Impact of Cognitive Load on Family Decision Makersí Recall and Understanding of

Donation Requests for the Genotype-Tissue Expression (GTEx) Project


Laura A. Siminoff, Maureen Wilson-Genderson, Maghboeba Mosavel, Laura Barker, Jennifer Trgina, Heather M. Traino, Howard M. Nathan, Richard D. Hasz, and Gary Walters, The Journal of Clinical Ethics 29, no. 1 (Spring 2018): 20-30.


Genomic research projects that collect tissues from deceased organ and tissue donors must obtain the authorization of family decision makers under difficult circumstances that may affect the authorization process. Using a quasi-experimental design, the Ethical, Legal, and Social Issues (ELSI) substudy of the Genotype-Tissue Expression (GTEx) project compared the recall and understanding of the donation authorization process of two groups: family members who had authorized donation of tissues to the GTEx project (the comparison group) and family members who had authorized organ and tissue donations in years previous, who subsequently participated in two different mock-authorization processes that mimicked the GTEx authorization process (the intervention groups). Participants in the comparison and intervention groups were matched on key demographic characteristics.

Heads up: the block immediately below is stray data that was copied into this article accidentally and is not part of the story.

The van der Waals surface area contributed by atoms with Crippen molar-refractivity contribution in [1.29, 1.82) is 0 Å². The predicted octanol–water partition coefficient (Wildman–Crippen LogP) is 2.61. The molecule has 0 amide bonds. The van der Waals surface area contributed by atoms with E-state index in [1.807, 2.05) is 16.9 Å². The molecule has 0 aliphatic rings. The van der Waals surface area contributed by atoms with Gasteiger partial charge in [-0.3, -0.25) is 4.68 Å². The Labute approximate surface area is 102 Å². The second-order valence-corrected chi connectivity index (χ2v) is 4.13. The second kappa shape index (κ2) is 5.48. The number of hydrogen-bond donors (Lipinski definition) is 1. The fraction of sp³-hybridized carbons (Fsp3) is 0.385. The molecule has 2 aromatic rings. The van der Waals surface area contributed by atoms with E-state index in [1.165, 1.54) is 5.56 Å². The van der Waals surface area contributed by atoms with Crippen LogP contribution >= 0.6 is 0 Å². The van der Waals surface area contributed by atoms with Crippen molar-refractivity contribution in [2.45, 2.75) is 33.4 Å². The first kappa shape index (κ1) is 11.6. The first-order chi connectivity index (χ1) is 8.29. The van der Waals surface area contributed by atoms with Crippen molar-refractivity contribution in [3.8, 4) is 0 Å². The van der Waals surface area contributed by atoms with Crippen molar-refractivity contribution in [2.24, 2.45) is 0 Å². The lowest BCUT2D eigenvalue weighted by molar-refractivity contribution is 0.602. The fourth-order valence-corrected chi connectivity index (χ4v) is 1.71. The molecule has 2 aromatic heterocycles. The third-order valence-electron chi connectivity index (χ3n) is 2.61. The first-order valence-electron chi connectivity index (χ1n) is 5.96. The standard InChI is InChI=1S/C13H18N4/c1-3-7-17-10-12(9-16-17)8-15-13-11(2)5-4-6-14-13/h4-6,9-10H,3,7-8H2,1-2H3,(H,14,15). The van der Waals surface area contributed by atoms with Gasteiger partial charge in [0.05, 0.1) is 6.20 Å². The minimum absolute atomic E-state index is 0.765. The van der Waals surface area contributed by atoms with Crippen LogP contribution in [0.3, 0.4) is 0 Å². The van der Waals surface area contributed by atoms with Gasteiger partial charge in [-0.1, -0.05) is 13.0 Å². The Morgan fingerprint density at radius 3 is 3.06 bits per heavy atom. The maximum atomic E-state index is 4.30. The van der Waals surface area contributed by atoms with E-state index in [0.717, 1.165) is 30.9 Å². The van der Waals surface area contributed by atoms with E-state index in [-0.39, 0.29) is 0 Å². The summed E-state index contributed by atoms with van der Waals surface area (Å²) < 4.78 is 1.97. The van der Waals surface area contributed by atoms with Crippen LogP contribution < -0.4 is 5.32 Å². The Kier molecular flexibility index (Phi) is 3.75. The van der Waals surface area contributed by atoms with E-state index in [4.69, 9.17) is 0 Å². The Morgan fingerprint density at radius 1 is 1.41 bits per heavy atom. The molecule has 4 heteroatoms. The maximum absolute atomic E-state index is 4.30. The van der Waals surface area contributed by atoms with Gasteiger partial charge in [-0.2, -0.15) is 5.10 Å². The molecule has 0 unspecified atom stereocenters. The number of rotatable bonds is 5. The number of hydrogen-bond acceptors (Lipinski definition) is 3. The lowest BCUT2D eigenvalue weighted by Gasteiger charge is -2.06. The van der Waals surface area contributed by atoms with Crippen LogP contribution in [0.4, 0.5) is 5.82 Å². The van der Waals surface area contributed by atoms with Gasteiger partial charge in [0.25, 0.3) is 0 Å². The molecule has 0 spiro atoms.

We found that participants in the intervention groups who experienced a mock-authorization process demonstrated better recall of the tissue donation request than members of the comparison group. Our data indicate that the stress associated with the loss of a loved one limited the ability of family members to recall details about the GTEx project. However, we found a similar lack of knowledge in both the comparison and the intervention group participants, suggesting lack of knowledge may be due to the complexity and unfamiliarity of the information presented to them during the authorization process. We discuss these findings in the context of everyday clinical decision making in cognitively challenging conditions.



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